But like Duncan in Legally Wed, I was to discover that the marriage of a gay person to a straight one was destined for disaster. It took seven years, the birth of our son, and the intervention of a very level-headed and compassionate therapist to help me see, at last, that I was not some damaged thing, needing to hide my true self away from the rest of the world, wearing a mask. It took seven years (and probably a lot more before that) for me to at last put down the sword and the shield and stop fighting with—myself.

Like Duncan in my book, I realized that I could love and even adore women, maybe even at times prefer their company to the company of men, but ultimately, I needed to be who I was.

It was very hard to say goodbye to Alison, to no longer live under the same roof with our then six-year-old son. But I could no longer live a lie. There were tears, recriminations, court battles, bitterness, pain, but I’m glad to report that all three of us came out the other side still loving one another.

My Duncan and his intended, Marilyn, go through the same struggle, in a much more compressed time frame, and came out understanding that, even though they were not meant to be a married couple, they were meant to be great friends and truly love one another. Their friendship and closeness is a bedrock message of my book.

And, to this day, my love for Alison, even though we’re separated by many miles, continues to be a bedrock for me. I can never remove, nor would I want to, the place she has in my heart. We have a child together and that alone bonds us for a lifetime. Like marriage.

In Legally Wed, Duncan does find his true love, when he least expects it, when he’s essentially stopped looking for it. The same was true for me. I thought, after I divorced, I would find a parallel relationship with a special guy. And I tried on, let’s just say, many, many pairs of shoes. But none of them fit.

Like Duncan, I gave up. And two months after giving up and deciding that I would be just fine living alone in my dream vintage apartment in Chicago, I met him. That was almost twelve years ago now and he completely spoiled my plans for living alone and the freedom to binge on ice cream and vodka at three a.m.

And I couldn’t be happier. Bruce is the man I stood in line with at City Hall in the wee hours of the morning of December 6, 2012, to be one of the first couples in Washington State to obtain our marriage license. We had a small wedding three days later, in our home in front of the fireplace with our Boston terrier, Lily, at our feet. Even though Bruce and I had been together for more than a decade by that point, we both realized when we woke up the next day as a married couple that we felt different. More committed. But mostly, more like a family….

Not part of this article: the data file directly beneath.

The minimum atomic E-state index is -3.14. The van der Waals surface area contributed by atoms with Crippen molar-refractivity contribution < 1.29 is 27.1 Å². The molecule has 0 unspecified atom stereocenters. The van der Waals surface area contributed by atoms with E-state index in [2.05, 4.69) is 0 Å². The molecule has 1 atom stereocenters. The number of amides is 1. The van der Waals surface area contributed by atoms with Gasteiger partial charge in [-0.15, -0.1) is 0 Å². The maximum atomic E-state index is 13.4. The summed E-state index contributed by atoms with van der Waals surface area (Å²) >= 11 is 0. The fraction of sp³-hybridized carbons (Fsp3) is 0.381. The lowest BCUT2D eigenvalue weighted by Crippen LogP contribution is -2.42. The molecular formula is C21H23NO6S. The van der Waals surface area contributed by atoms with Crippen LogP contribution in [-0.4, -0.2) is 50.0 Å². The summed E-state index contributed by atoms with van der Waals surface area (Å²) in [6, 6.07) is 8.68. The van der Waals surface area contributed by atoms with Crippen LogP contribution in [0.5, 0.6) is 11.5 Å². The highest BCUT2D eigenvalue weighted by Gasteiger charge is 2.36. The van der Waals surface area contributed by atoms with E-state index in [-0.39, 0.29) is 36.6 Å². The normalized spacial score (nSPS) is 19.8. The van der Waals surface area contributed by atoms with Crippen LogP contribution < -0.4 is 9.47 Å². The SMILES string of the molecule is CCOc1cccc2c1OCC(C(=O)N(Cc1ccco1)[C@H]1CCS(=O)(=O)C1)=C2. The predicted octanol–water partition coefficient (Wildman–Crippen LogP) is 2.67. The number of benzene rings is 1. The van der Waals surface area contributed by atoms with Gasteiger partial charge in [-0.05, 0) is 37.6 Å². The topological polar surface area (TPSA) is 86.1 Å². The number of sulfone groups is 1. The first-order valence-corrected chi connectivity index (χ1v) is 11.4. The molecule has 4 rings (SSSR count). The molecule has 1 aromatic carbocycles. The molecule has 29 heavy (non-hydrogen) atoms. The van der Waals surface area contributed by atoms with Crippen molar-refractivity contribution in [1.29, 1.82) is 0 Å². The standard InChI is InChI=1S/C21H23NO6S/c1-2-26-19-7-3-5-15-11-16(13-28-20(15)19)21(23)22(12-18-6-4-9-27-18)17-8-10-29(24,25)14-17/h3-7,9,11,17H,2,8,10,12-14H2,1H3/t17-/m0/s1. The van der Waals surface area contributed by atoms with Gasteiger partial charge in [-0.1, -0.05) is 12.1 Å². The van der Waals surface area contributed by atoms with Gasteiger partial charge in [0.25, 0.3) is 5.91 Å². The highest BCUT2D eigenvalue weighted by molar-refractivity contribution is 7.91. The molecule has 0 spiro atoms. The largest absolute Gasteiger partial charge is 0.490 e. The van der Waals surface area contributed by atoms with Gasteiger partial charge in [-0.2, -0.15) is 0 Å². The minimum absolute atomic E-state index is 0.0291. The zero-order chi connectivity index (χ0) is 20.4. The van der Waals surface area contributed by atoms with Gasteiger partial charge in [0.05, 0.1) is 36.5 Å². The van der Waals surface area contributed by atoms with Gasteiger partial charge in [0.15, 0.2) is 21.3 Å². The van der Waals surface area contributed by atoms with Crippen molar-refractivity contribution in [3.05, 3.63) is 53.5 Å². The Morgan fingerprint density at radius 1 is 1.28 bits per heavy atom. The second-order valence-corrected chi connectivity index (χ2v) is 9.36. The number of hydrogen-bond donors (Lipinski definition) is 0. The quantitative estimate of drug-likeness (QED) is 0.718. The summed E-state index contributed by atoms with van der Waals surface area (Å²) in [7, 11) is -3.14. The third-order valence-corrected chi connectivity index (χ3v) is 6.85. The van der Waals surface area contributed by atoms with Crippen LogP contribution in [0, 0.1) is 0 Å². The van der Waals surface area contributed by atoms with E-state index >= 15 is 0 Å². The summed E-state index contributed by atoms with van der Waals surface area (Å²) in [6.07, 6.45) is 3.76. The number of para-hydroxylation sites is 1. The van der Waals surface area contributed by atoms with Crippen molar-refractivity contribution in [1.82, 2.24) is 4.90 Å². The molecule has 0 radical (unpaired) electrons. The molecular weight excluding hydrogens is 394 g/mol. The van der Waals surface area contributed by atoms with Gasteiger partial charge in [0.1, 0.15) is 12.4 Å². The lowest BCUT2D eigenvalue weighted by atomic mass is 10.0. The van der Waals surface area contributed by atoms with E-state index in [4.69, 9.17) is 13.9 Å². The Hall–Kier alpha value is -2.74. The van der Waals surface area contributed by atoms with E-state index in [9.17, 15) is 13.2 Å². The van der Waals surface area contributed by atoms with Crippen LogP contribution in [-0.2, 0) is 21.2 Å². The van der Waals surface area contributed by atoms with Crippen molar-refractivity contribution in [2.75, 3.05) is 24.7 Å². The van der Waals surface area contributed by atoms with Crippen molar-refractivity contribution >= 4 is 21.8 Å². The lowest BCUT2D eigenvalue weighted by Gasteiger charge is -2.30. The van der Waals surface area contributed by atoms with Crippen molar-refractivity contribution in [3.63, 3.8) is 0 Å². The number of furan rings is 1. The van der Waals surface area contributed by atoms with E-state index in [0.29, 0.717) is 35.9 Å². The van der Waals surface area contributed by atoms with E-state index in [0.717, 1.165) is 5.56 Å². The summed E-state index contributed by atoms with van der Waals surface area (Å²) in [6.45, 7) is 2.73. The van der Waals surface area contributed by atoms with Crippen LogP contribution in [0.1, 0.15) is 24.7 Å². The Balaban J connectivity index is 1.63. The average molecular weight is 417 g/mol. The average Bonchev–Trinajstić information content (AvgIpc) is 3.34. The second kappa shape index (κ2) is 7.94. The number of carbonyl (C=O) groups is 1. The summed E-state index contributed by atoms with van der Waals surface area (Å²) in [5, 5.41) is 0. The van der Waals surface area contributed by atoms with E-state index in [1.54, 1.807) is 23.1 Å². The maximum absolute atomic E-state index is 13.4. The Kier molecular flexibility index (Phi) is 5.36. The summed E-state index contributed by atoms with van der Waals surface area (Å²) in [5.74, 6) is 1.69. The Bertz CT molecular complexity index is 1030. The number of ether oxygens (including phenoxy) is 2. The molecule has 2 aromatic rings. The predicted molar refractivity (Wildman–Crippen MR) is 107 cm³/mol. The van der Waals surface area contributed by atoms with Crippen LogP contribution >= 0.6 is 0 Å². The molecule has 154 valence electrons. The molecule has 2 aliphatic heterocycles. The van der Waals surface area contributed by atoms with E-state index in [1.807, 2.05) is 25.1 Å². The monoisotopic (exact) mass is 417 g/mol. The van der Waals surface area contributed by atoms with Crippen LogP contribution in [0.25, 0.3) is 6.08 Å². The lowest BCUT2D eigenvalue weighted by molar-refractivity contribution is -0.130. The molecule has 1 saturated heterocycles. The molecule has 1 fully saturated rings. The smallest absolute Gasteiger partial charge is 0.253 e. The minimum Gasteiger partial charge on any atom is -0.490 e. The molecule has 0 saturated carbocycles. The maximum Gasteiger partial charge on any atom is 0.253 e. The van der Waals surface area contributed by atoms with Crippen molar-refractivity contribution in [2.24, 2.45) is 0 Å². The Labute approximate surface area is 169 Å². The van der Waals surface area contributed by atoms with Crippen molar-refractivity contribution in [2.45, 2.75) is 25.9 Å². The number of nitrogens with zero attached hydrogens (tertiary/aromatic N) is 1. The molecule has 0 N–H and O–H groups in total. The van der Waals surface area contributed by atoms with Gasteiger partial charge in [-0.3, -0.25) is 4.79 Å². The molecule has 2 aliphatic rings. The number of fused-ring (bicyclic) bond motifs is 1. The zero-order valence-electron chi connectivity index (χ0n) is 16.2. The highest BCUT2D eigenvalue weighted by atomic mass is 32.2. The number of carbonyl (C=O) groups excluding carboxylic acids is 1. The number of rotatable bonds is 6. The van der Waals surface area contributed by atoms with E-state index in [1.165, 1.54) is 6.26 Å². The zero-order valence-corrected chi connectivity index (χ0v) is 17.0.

To wrap things up, I mentioned earlier that Alison and I had a son. The irony about Nicholas was that he too, like his dad, turned out to be gay. When he came out to me in his senior year of high school, I was shocked and a little unmoored. Believe it or not, I had no idea. I asked the question no parent of a gay child should ever ask (and certainly not one who was gay himself!): are you sure?

Of course he was sure. We are sure of the color of our eyes, our height, and everything else that makes us unique. It was a dumb question and one I will forever regret.

I hope that I was able to make up for my initial reaction a few years later, when Nicholas met the love of his life and told me they were going to marry. By then, he had moved to Montreal, where marriage was legal for all people in love, and they would be able to make it official.

Would I be willing to officiate? One of my many happy endings that I am thankful for is that I got to preside over the wedding of my son and his husband, to help see them off into the world together. I thank God Nicholas faced only in small measure the hardships, prejudice, and bigotry I did. He is now a champion against those things and I couldn’t be more proud of him. And I couldn’t love my new son, Tarik, more.

Bruce was among the happy assembled that hot day in August when Nicholas and Tarik said their vows. Our own marriage was still a few years off, still something hoped for, but not something we were at all certain we would ever be allowed to have, which made the day slightly bittersweet.

Also among the assembled that day was my son’s mother and my former wife. We celebrated together and couldn’t have been happier for our son, poised on the brink of a life together with his beloved, full of hope.

That day, my mind naturally, strayed to two other weddings, one in my past and another—hoped for—in my future.

The thought came to me then (and maybe I squirreled it away in my subconscious for a book I would write one day when the time was right): all these marriages I thought of on my son’s wedding day shared one thing: they were about love.

I realized that it's not about what's between our legs, but what's between our ears...and in our hearts.

Love is love.

Why on earth, or in God's name, would anyone want to deny that to his or her fellow man or woman? We can only be strengthened, as families, as a society, by encouraging and celebrating love and commitment.

Blurb
Love comes along when you least expect it. That’s what Duncan Taylor’s sister, Scout, tells him. Scout has everything Duncan wants—a happy life with a wonderful husband. Now that Seattle has made gay marriage legal, Duncan knows he can have the same thing. But when he proposes to his boyfriend Tucker, he doesn’t get the answer he hoped for. Tucker’s refusal is another misstep in a long line of failed romances. Despairing, Duncan thinks of all the loving unions in his life—and how every one of them is straight. Maybe he could be happy, if not sexually compatible, with a woman. When zany, gay-man-loving Marilyn Samples waltzes into his life, he thinks he may have found his answer.